Other combinations of active agents have been reported to result in higher response rates but not in clearly improved outcomes. Clinical trial enrollment should be particularly emphasized in this setting. Novel agents, such as histone deacetylase inhibitors, mammalian target of rapamycin inhibitors (mTORi), RANK-L antibodies, and other immunomodulatory drugs (e.g., CC-4047 [Actimid]) are currently the subjects of ongoing investigations.

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Clinical, laboratory, and cytogenetic prognosticators have been identified. Adverse clinical prognosticators include advanced age, decreased performance status, and the presence of extramedullary plasmacytomas. Adverse laboratory prognostic variables in multiple myeloma include high serum β2-microglobulin, high serum lactate dehydrogenase, low serum albumin, and high creatinine and C-reactive protein levels. In addition, high plasma cell labeling index is believed to indicate a poor outcome but this test is not routinely performed in all laboratories. Plasmablastic morphology has been associated with worse outcomes. Cytogenetic abnormalities by metaphase cytogenetics are identified in approximately 50% of multiple myeloma patients. The most frequent abnormalities include deletion of chromosomes 13 and 17, as well as immunoglobulin heavy chain rearrangement with the cyclin D1 and FGFR3 genes. Most cytogenetic abnormalities are associated with adverse outcomes in multiple myeloma.8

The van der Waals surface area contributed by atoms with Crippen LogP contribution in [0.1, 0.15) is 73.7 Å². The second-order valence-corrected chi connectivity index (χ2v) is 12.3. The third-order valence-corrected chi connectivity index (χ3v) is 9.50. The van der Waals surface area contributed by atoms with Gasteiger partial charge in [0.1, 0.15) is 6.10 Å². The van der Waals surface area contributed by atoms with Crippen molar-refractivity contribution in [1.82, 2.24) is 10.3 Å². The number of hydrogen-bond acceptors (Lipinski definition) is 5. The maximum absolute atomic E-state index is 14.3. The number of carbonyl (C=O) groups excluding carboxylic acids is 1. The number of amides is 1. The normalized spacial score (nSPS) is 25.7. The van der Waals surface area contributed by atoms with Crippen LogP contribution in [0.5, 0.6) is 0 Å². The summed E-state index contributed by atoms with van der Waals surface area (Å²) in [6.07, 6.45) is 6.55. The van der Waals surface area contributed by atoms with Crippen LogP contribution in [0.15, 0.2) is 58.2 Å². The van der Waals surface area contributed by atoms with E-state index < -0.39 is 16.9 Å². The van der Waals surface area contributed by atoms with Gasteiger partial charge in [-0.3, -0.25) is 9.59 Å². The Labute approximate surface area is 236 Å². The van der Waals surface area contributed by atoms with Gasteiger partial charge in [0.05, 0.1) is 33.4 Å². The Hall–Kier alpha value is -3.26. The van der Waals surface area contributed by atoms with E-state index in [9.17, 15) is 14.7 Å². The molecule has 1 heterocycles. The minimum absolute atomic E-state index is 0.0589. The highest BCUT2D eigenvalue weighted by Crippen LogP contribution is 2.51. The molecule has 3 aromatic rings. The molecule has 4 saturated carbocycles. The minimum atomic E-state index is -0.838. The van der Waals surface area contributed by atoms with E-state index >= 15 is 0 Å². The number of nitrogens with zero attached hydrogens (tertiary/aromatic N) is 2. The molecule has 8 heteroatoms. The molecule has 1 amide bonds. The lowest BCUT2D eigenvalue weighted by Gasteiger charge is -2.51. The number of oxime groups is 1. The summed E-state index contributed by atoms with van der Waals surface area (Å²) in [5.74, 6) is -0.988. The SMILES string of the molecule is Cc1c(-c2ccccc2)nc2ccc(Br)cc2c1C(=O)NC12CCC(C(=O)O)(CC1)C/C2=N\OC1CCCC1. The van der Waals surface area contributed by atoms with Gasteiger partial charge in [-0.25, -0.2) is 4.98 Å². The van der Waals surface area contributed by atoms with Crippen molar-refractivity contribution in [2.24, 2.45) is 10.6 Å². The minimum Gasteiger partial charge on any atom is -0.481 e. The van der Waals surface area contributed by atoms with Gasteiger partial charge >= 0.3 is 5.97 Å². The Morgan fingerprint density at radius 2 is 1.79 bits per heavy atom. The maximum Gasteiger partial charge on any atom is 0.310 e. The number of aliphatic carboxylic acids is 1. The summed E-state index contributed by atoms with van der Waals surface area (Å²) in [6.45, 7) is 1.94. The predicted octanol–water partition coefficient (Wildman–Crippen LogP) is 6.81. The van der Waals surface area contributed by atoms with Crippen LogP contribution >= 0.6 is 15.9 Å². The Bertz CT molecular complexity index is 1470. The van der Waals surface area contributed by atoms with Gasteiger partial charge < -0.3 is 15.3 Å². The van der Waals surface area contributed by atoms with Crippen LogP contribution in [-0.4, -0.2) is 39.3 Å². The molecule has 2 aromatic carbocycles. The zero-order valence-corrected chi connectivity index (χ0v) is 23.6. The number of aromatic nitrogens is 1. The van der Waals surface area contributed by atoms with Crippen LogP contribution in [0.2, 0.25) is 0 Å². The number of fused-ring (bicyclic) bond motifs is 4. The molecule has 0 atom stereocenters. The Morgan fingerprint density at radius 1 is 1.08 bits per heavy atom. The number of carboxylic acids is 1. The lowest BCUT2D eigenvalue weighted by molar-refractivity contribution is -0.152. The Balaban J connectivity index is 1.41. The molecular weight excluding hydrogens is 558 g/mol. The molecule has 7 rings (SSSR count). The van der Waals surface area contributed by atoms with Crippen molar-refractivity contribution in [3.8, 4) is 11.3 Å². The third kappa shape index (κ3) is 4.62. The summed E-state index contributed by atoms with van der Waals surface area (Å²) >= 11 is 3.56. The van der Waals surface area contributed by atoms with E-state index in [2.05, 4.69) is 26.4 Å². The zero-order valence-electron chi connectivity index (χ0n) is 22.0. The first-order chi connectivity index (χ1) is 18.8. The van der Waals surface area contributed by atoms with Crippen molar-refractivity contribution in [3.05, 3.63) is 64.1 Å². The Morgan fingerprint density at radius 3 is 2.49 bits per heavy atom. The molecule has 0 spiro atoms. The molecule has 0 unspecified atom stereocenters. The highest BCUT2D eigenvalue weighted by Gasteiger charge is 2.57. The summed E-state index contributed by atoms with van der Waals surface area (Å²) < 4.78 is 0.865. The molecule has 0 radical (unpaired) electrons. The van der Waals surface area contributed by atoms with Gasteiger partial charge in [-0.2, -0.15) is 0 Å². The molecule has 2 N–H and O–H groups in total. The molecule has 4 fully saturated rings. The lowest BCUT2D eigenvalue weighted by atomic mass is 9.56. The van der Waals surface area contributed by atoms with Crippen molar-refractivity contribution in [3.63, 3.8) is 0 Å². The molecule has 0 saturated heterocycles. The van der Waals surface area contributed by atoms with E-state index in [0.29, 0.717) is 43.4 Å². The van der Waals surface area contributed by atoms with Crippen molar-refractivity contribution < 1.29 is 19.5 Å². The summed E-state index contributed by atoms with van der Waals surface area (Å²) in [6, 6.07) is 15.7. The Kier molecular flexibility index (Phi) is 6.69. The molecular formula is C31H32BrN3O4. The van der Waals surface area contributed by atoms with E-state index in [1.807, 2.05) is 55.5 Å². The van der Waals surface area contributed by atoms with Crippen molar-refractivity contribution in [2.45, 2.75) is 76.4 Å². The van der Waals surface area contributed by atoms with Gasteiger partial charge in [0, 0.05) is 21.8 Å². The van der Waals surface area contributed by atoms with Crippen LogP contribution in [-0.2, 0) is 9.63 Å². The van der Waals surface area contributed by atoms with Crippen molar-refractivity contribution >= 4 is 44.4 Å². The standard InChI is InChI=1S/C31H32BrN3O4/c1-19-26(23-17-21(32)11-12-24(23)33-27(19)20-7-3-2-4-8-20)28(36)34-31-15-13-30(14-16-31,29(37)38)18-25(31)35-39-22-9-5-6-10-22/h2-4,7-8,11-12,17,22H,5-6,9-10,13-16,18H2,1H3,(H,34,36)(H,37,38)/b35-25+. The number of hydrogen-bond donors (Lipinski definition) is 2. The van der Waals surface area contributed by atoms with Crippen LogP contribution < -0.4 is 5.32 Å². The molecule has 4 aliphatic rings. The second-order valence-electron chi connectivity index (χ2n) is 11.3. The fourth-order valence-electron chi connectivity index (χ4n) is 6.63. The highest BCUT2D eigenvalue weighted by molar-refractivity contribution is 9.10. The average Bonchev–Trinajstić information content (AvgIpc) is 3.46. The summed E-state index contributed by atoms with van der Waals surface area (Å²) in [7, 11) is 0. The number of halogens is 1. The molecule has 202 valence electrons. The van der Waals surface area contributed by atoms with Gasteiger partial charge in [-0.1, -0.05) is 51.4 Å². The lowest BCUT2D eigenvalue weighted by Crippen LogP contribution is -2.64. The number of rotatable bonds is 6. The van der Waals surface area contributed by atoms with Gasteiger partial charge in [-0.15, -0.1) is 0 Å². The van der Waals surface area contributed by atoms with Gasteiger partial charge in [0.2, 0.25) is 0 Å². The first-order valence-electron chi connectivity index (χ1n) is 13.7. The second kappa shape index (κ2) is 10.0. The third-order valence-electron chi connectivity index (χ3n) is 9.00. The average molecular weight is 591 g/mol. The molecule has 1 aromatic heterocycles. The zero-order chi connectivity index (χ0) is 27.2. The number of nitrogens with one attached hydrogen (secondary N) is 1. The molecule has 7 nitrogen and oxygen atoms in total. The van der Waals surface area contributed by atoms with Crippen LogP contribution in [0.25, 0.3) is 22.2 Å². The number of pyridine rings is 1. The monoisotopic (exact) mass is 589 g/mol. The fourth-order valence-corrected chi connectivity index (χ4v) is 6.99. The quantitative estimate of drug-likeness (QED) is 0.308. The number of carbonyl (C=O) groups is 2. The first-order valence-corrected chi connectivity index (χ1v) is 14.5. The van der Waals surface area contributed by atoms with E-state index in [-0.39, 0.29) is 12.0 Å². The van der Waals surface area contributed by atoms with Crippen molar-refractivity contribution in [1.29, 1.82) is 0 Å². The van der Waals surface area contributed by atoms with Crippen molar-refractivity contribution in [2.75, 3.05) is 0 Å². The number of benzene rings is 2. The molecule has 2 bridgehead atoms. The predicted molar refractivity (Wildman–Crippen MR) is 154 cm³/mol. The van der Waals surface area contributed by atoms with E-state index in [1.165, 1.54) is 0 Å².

• In addition to multiple myeloma, plasma cell dyscrasias include monoclonal gammopathy of undetermined significance, smoldering myeloma, primary systemic amyloidosis, and Waldenström's macroglobulinemia.
  • Multiple myeloma is a plasma cell neoplasm characterized by a monoclonal gammopathy, bone marrow plasmacytosis, and end-organ damage.
  • Cytogenetic determinations of bone marrow aspirates and serum β2-microglobulin and albumin are important prognostic tools.
  • Multidisciplinary treatment includes systemic therapy—chemotherapy, corticosteroids, and immunomodulatory agents—and the prevention and treatment of skeletal, renal, and infectious complications.